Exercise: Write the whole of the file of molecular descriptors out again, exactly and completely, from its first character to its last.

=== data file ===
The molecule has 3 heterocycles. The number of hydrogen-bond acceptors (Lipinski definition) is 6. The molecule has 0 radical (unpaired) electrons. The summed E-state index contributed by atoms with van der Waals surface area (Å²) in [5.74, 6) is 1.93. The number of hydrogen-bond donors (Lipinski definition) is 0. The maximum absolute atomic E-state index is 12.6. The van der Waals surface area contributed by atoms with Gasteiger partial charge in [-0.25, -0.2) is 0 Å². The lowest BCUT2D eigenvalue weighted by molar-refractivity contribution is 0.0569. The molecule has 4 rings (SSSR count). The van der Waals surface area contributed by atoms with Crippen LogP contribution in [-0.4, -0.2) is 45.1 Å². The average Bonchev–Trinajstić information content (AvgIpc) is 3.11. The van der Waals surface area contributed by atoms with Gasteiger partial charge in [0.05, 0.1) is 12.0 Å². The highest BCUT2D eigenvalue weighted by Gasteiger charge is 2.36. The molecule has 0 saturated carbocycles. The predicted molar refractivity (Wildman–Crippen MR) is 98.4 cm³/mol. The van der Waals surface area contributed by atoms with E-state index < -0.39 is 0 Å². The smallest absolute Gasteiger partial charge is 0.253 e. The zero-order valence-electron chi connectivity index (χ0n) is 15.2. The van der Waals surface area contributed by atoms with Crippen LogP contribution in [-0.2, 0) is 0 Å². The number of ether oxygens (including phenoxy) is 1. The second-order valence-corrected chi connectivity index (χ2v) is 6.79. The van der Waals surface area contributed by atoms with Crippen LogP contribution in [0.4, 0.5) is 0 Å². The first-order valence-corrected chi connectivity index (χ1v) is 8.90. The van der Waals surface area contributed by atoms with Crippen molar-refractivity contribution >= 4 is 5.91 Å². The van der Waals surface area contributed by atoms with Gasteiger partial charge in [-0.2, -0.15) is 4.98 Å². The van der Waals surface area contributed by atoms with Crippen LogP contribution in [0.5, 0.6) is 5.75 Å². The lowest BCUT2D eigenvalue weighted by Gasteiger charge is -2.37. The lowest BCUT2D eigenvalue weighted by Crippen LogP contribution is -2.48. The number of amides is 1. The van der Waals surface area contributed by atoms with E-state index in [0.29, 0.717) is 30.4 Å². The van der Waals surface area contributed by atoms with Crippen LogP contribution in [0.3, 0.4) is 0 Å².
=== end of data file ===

The molecule has 3 heterocycles. The number of hydrogen-bond acceptors (Lipinski definition) is 6. The molecule has 0 radical (unpaired) electrons. The summed E-state index contributed by atoms with van der Waals surface area (Å²) in [5.74, 6) is 1.93. The number of hydrogen-bond donors (Lipinski definition) is 0. The maximum absolute atomic E-state index is 12.6. The van der Waals surface area contributed by atoms with Gasteiger partial charge in [-0.25, -0.2) is 0 Å². The lowest BCUT2D eigenvalue weighted by molar-refractivity contribution is 0.0569. The molecule has 4 rings (SSSR count). The van der Waals surface area contributed by atoms with Crippen LogP contribution in [-0.4, -0.2) is 45.1 Å². The average Bonchev–Trinajstić information content (AvgIpc) is 3.11. The van der Waals surface area contributed by atoms with Gasteiger partial charge in [0.05, 0.1) is 12.0 Å². The highest BCUT2D eigenvalue weighted by Gasteiger charge is 2.36. The molecule has 0 saturated carbocycles. The predicted molar refractivity (Wildman–Crippen MR) is 98.4 cm³/mol. The van der Waals surface area contributed by atoms with E-state index < -0.39 is 0 Å². The smallest absolute Gasteiger partial charge is 0.253 e. The zero-order valence-electron chi connectivity index (χ0n) is 15.2. The van der Waals surface area contributed by atoms with Crippen LogP contribution in [-0.2, 0) is 0 Å². The number of ether oxygens (including phenoxy) is 1. The second-order valence-corrected chi connectivity index (χ2v) is 6.79. The van der Waals surface area contributed by atoms with Crippen LogP contribution in [0.4, 0.5) is 0 Å². The first-order valence-corrected chi connectivity index (χ1v) is 8.90. The van der Waals surface area contributed by atoms with Crippen molar-refractivity contribution >= 4 is 5.91 Å². The van der Waals surface area contributed by atoms with Gasteiger partial charge in [-0.2, -0.15) is 4.98 Å². The van der Waals surface area contributed by atoms with Crippen LogP contribution in [0.5, 0.6) is 5.75 Å². The lowest BCUT2D eigenvalue weighted by Gasteiger charge is -2.37. The lowest BCUT2D eigenvalue weighted by Crippen LogP contribution is -2.48. The number of amides is 1. The van der Waals surface area contributed by atoms with E-state index in [0.29, 0.717) is 30.4 Å². The van der Waals surface area contributed by atoms with Crippen LogP contribution in [0.3, 0.4) is 0 Å².